Chapter 11. Using Persistent Storage in Fuse on OpenShift

Fuse on OpenShift applications are based on OpenShift containers, which do not have a persistent filesystem. Every time you start an application, it is started in a new container with an immutable Docker-formatted image. Hence any persisted data in the file systems is lost when the container stops. But applications need to store some state as data in a persistent store and sometimes applications share access to a common data store. OpenShift platform supports provisioning of external stores as Persistent Storage.

11.1. Volumes

OpenShift allows pods and containers to mount Volumes as file systems which are backed by multiple host-local or network attached storage endpoints. Volume types include:

  • emptydir (empty directory): This is a default volume type. It is a directory which gets allocated when the pod is created on a local host. It is not copied across the servers and when you delete the pod the directory is removed.
  • configmap: It is a directory with contents populated with key-value pairs from a named configmap.
  • hostPath (host directory): It is a directory with specific path on any host and it requires elevated privileges.
  • secret (mounted secret): Secret volumes mount a named secret to the provided directory.
  • persistentvolumeclaim or pvc (persistent volume claim): This links the volume directory in the container to a persistent volume claim you have allocated by name. A persistent volume claim is a request to allocate storage. Note that if your claim is not bound, your pods will not start.

Volumes are configured at the Pod level and can only directly access an external storage using hostPath. Hence it is harder to mange the access to shared resources for multiple Pods as hostPath volumes.

11.2. PersistentVolumes

PersistentVolumes allow cluster administrators to provision cluster wide storage which is backed by various types of network storage like NFS, Ceph RBD, AWS Elastic Block Store (EBS), etc. PersistentVolumes also specify capacity, access modes, and recycling policies. This allows pods from multiple Projects to access persistent storage without worrying about the nature of the underlying resource.

See the Configuring Persistent Storage for creating various types of PersistentVolumes.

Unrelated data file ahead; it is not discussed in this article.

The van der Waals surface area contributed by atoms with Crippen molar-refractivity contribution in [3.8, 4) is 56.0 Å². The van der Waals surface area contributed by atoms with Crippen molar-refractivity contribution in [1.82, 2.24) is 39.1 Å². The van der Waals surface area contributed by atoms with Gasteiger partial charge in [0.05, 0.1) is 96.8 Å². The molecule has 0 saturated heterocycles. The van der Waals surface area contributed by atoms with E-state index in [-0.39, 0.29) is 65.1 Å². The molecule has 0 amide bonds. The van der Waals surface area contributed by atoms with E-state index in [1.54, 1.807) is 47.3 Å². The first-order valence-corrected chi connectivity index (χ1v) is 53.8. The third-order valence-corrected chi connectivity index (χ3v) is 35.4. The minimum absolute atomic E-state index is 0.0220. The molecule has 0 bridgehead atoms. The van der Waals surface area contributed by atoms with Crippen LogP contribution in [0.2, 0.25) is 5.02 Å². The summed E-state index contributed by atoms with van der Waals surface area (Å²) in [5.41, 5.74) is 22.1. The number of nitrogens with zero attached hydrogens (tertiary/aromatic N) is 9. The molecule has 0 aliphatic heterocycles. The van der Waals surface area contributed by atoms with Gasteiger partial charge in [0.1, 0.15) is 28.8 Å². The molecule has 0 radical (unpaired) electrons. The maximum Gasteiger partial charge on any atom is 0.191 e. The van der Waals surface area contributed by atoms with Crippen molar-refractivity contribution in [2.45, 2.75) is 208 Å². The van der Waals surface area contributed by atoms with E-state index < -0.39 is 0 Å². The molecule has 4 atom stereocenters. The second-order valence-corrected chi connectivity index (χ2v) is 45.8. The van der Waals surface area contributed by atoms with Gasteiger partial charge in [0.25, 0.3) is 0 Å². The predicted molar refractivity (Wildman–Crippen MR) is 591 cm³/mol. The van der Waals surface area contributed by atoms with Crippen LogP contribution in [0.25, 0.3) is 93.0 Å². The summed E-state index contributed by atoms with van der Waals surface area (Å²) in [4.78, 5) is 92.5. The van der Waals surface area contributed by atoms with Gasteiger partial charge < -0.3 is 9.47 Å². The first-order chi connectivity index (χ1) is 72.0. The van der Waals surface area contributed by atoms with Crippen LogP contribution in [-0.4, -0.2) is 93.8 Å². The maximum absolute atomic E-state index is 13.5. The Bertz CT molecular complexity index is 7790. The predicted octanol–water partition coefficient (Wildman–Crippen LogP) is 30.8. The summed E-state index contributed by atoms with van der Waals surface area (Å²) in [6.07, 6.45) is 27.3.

11.3. Sample PersistentVolume configuration

The sample configuration below provisions a path on the host machine as a PersistentVolume named pv001:

apiVersion: v1
kind: PersistentVolume
metadata:
  name: pv0001
spec:
  accessModes:
    - ReadWriteOnce
  capacity:
    storage: 2Mi
  hostPath:
    path: /data/pv0001/

Here the host path is /data/pv0001 and storage capacity is limited to 2MB. For example, when using OpenShift CDK it will provision the directory /data/pv0001 from the virtual machine hosting the OpenShift Cluster. To create this PersistentVolume, add the above configuration in a file pv.yaml and use the command:

oc create -f pv.yaml

To verify the creation of PersistentVolume, use the following command, which will list all the PersistentVolumes configured in your OpenShift cluster:

oc get pv

11.4. PersistentVolumeClaims

A PersistentVolume exposes a storage endpoint as a named entity in an OpenShift cluster. To access this storage from Projects, PersistentVolumeClaims must be created that can access the PersistentVolume. PersistentVolumeClaims are created for each Project with customized claims for a certain amount of storage with certain access modes.

The sample configuration below creates a claim named pvc0001 for 1MB of storage with read-write-once access against a PersistentVolume named pv0001.

apiVersion: v1
kind: PersistentVolumeClaim
metadata:
  name: pvc0001
spec:
  accessModes:
    - ReadWriteOnce
  resources:
    requests:
      storage: 1Mi

11.5. Volumes in Pods

Pods use Volume Mounts to define the filesystem mount location and Volumes to define reference PersistentVolumeClaims. The sample container configuration below mounts PersistentVolumeClaim pvc0001 at /usr/share/data in its filesystem.

spec:
  template:
    spec:
      containers:
        - volumeMounts:
          - name: vol0001
            mountPath: /usr/share/data
      volumes:
        - name: vol0001
          persistentVolumeClaim:
            claimName: pvc0001

Any data written by the application to the directory /usr/share/data is now persisted across container restarts. Add this configuration in the file src/main/fabric8/deployment.yml in a Fuse on OpenShift application and create OpenShift resources using command:

mvn fabric8:resource-apply

To verify that the created DeploymentConfiguration has the volume mount and volume use the command:

oc describe deploymentconfig <application-dc-name>

For Fuse on OpenShift quickstarts, the <application-dc-name> is the Maven project name, for example spring-boot-camel.